Kate Cagle
Daily Press Staff Writer

The City Council has asked staff to look into drafting a ballot measure for the 2018 election that would protect against development exceeding the size guidelines in the Downtown Community Plan (DCP), which was adopted after intense debate earlier this year.

The request of Mayor Ted Winterer and Councilmember Kevin McKeown narrowly passed with four votes, relying on the caveat that most Councilmembers would not support any solutions that would require large developments go directly to the ballot box.

“I don’t think we should be putting zoning and land use issues before the voters,” Councilmember Tony Vazquez said before supporting the motion. “That’s why we get elected.”

As Santa Monica’s elected leaders look ahead to 2018, the development debate during the last election is anything but a distant memory. Activists drafted Measure LV in 2016, which would have required voters to approve all developments over two stories in Santa Monica.

Opponents criticized the lack of public process involved in the drafting of LV, arguing the citizen-drafted measure would have had unintended legal consequence for the city if it had passed. The measure failed with 56 percent of residents voting “no.”

Instead of sending large developments to voters, staff members will consider requiring a super-majority vote of council to approve developments that exceed zoning code limits on height or floor area ratio.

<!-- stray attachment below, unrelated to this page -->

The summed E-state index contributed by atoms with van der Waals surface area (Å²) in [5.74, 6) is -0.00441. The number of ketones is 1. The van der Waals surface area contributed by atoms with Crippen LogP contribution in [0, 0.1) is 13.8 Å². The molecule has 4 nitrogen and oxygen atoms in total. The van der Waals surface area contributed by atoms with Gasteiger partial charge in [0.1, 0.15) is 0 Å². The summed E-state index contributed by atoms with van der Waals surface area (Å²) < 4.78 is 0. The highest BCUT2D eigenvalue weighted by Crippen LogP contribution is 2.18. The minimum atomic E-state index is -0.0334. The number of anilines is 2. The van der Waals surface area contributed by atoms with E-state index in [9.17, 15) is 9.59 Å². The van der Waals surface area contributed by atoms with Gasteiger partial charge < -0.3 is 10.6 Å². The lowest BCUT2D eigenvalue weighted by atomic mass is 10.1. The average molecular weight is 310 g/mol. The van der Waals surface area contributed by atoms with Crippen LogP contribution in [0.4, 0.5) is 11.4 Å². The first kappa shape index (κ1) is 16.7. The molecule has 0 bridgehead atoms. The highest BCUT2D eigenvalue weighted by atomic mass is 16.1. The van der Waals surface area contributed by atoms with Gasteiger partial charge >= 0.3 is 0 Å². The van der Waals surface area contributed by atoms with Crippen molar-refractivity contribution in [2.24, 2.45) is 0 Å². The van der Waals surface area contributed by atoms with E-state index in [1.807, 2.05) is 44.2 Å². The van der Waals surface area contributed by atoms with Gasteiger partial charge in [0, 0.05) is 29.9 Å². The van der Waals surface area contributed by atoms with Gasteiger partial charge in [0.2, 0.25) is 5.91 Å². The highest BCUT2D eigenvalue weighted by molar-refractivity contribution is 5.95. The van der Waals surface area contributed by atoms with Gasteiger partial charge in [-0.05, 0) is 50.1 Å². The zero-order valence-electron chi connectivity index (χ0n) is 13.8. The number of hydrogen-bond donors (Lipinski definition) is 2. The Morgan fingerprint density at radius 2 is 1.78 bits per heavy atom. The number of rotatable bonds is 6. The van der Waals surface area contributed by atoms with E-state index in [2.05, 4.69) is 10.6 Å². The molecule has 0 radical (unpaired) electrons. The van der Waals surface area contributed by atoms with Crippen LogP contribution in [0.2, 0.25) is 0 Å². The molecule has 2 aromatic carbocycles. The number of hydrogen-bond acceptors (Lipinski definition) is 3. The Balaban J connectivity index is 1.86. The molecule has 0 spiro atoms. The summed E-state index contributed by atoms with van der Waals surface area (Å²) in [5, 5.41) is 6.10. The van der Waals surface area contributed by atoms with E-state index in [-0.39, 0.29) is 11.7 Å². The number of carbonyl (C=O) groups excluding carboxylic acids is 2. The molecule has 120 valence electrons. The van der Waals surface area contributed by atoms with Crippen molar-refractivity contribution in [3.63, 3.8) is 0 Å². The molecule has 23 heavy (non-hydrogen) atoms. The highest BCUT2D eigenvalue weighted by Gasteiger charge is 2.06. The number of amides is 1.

The City Manager’s office will come back to council with several options after consulting with the planning department, City Attorney’s office and other cities to determine best practices.

Mayor Winterer said the ballot initiative would “reassure the public that now we have these land use standards in place that we plan to abide by them.

” McKeown optimistically suggested it would assuage local fears of overdevelopment.

“I think it is time to create space and a period of development peace by affirming to the community that we have a plan and plan to stick to it,” McKeown said.

DCP guidelines allow streamlined approval for housing projects up to 75,000 square feet, with larger projects needing a development review permit or development agreement from the Planning Commission. The development process for larger housing projects up to 90,000 square feet is streamlined along Colorado Avenue to encourage density along the Expo Line.

“I think the best way to plan the city is have pretty clear rules and stick to them,” City Manager Rick Cole said.

The DCP allows three large sites to build up to 130 feet, or about twelve stories, including the city-owned property at 4th and Arizona, the Fairmont Miramar Hotel, and the proposed Frank Gehry designed hotel at 101 Santa Monica Boulevard.

Those projects will have to survive an established public process that includes a development agreement.

Mayor Pro-Tempore Gleam Davis and Councilmember Terry O’Day voted against the idea of exploring more restrictions on the Council when it comes to large projects downtown. O’Day won the greatest percentage of votes in the 2016 election (17 percent and 16 percent).

“This is not buying ‘development peace,’” Davis said. “It will just make for an incredibly contentious election in 2018. I think it will stir up more bad feelings than it will solve.”

“What I’m seeing is a relatively nice period of calm,” O’Day said. “It feels like a solution search of a problem in my mind.”

Councilmember Pam O’Connor was absent for the vote. She will be up for reelection next year if she decides to run again, along with McKeown and Councilmember Sue Himmelrich.


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